- - Greg LeMond: Without "Doping" Armstrong Was At Best Only a "Top 30" Rider

Greg LeMond: Without "Doping" Armstrong Was At Best Only a "Top 30" Rider

Cycling great, and former three-time Tour de France winner Greg LeMond, says Lance Armstrong would have only been "top 30 at best" and "not capable of" winning the Tour de France without the help of doping. He also says Armstrong should go to jail for his transgressions.

In an interview that aired Monday night on CNN’s Anderson Cooper 360°, LeMond called Armstrong a "thug" who used his cancer-survival story and cancer charity to manipulate the cancer community and shield himself from allegations.

CNN billed the interview as LeMond’s first in-depth interview since Armstrong admitted to doping in January after several years of strenuous denials. In April, LeMond spoke at a symposium on doping in Austin, Texas, and said he had "no vendetta" against Armstrong. He also said then that "I don’t rejoice" over the fact that Armstrong was stripped of his seven titles in the Tour de France, which left LeMond as the only American to have officially won the prestigious race.

In the interview with Cooper, LeMond was far more condemning of Armstrong, adding to a bitter history between the two dating to 2001, when LeMond questioned Armstrong’s involvement with Michele Ferrari, a doctor linked to doping scandals.

Cooper asked LeMond if Armstrong perpetrated the greatest fraud in sports history.

LeMond replied, "Absolutely. Absolutely. The greatest fraud was that — I mean, I know his physical capability. He is a top 30 at best. I mean, at best. No matter what. If he was clean, everybody was clean, he was top 30 at best. He is not capable of, not — capable of the top five."

LeMond said one of the biggest tools in Armstrong’s scheme – besides doping – was his cancer-support foundation Livestrong.

"He manipulated the cancer community," LeMond said. "I mean, I have family members with cancer. Everybody has been affected — by cancer. But it was the manipulation and using that as — a way to, like, it was like Teflon. He used the money, he used the foundation to — not only cover for him but also destroy people."

"What do you think should happen to him now?" Cooper asked.

"This is not a sporting infraction," said LeMond, a three-time winner of the Tour de France.

"This is criminal."

"You think he should go to jail?" Cooper asked.

"I do, yes," LeMond said.

The federal government dropped a criminal fraud investigation into Armstrong last year without explanation. But it has sued Armstrong for civil fraud in a pending case that says Armstrong defrauded the U.S. Postal Service out of $40 million in sponsorship money. The suit claims Armstrong’s doping violated his contract with the USPS cycling team and that the USPS wouldn’t have paid the money if it knew Armstrong was using blood transfusions and performance-enhancing drugs to boost his performances on the bike.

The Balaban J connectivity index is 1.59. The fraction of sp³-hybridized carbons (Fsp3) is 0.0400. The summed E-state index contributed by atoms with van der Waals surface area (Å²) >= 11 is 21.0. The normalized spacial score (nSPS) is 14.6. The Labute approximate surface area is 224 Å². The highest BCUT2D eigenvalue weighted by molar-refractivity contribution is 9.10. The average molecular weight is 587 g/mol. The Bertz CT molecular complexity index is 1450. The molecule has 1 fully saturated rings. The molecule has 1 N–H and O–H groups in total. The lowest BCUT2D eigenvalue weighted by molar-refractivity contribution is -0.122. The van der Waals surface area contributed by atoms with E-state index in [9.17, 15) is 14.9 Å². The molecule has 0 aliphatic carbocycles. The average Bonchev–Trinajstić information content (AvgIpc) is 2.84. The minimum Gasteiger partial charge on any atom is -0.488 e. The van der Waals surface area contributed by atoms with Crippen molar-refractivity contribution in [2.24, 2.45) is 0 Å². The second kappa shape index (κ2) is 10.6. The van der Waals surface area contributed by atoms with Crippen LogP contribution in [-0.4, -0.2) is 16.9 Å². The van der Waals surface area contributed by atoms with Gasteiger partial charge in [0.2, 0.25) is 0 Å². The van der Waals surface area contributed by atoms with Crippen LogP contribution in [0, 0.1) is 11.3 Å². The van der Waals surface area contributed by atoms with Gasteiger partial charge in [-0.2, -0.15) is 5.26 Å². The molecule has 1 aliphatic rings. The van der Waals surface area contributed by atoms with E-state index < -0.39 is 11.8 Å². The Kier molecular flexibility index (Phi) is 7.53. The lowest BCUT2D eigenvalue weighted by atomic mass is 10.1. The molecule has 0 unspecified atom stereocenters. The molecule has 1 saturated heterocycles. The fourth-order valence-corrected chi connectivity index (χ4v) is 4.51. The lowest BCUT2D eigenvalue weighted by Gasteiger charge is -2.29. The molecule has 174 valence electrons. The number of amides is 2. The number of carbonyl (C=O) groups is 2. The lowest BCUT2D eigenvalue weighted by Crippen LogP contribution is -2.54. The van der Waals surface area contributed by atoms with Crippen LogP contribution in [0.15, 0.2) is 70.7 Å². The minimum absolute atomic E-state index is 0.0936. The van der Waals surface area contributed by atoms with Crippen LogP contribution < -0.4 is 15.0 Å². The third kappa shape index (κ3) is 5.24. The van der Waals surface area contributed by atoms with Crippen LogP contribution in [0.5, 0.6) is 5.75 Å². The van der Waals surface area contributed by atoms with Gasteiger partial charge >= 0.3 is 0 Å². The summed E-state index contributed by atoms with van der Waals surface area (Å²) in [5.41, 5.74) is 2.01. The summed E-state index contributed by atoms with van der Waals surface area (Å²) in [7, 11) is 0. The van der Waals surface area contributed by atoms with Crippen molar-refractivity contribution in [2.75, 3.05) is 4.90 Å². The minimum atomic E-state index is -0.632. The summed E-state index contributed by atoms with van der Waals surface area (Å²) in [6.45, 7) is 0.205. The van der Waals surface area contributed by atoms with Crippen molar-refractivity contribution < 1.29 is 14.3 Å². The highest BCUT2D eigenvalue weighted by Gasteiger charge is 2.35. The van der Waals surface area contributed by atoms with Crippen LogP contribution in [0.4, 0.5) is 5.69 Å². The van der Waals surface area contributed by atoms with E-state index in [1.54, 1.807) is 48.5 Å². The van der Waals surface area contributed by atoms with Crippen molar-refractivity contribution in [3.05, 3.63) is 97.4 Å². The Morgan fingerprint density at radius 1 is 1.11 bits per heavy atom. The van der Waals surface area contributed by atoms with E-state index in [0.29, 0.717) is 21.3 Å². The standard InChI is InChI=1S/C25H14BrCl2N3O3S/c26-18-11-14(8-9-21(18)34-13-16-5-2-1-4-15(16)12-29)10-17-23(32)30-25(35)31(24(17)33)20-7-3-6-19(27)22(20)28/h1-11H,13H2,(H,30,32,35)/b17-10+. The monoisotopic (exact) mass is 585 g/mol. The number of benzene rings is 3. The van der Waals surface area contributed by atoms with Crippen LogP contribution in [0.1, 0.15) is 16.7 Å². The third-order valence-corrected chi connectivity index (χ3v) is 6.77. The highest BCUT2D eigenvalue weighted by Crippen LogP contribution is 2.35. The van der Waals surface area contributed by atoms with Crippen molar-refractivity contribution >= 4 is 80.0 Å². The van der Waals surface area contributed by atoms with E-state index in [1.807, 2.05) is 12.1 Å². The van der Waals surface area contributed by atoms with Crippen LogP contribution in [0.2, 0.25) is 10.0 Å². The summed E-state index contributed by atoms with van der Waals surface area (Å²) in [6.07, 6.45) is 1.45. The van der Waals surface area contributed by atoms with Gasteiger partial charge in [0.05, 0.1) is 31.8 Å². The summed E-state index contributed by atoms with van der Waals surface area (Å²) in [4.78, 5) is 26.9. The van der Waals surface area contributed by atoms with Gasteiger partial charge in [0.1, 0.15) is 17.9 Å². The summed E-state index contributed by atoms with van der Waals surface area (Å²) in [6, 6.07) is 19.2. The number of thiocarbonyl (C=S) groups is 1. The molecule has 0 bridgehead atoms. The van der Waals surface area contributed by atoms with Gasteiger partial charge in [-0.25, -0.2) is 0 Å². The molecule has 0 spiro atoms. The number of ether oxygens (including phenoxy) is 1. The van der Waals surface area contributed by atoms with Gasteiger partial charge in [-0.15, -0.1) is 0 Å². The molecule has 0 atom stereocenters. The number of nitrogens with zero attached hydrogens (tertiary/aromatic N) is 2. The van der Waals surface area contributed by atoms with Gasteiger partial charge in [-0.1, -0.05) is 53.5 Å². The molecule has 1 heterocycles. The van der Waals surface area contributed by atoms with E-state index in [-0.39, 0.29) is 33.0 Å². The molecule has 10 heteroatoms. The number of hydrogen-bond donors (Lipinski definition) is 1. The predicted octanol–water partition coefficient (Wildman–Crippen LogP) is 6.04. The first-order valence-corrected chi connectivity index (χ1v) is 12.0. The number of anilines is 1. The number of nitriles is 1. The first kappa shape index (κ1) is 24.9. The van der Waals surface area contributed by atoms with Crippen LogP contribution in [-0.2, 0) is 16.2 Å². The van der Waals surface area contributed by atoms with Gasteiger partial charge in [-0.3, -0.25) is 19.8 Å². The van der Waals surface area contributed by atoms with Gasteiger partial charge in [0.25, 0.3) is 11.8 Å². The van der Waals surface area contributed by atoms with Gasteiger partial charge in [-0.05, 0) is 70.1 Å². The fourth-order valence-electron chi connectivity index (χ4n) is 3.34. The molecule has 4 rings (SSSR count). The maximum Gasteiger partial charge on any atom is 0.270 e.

It’s one of five federal or state lawsuits that have accused Armstrong of fraud since his televised confession to talk-show host Oprah Winfrey.

But Armstrong and his team of attorneys are officially 1-0 in fighting his post-Oprah civil suits after a group of consumer plaintiffs filed notice on Friday that they would give up their case against the cyclist and his book publishers.

The plaintiffs in that case had sued Armstrong and his publishers for more than $5 million, claiming they wouldn’t have bought his autobiographies if they knew the books were based on lies. Their decision to quit the case comes a month after a federal judge gutted their case in September, ruling that Armstrong had a right to lie in his books, which include the bestsellers It’s Not About the Bike and Every Second Counts.

The ruling left the plaintiffs with few choices: They could amend their complaint and keep fighting or quit. They chose the latter, giving Armstrong his first lawsuit victory since his doping confession, with four other lawsuits pending in state and federal court, including two from insurance companies that paid Armstrong’s bonuses for winning the Tour de France.

The judge denied requests by Armstrong and the book publishers for the plaintiffs to pay for their attorneys’ fees.

In another case filed against him last year prior to his confession, Armstrong reached an undisclosed settlement with the Sunday Times of London, which accused him of fraud. Armstrong had sued the Times several years ago when it published allegations about his doping – a case that the newspaper opted to end by paying him about 300,000 pounds in 2006.

Armstrong was stripped of all seven of his titles in the Tour de France last year after the U.S. Anti-Doping Agency released a huge dossier of evidence against him that portrayed him as ringleader of a vast cheating and cover-up scheme. All of his major sponsors dropped him shortly thereafter.

Leave a reply
Share on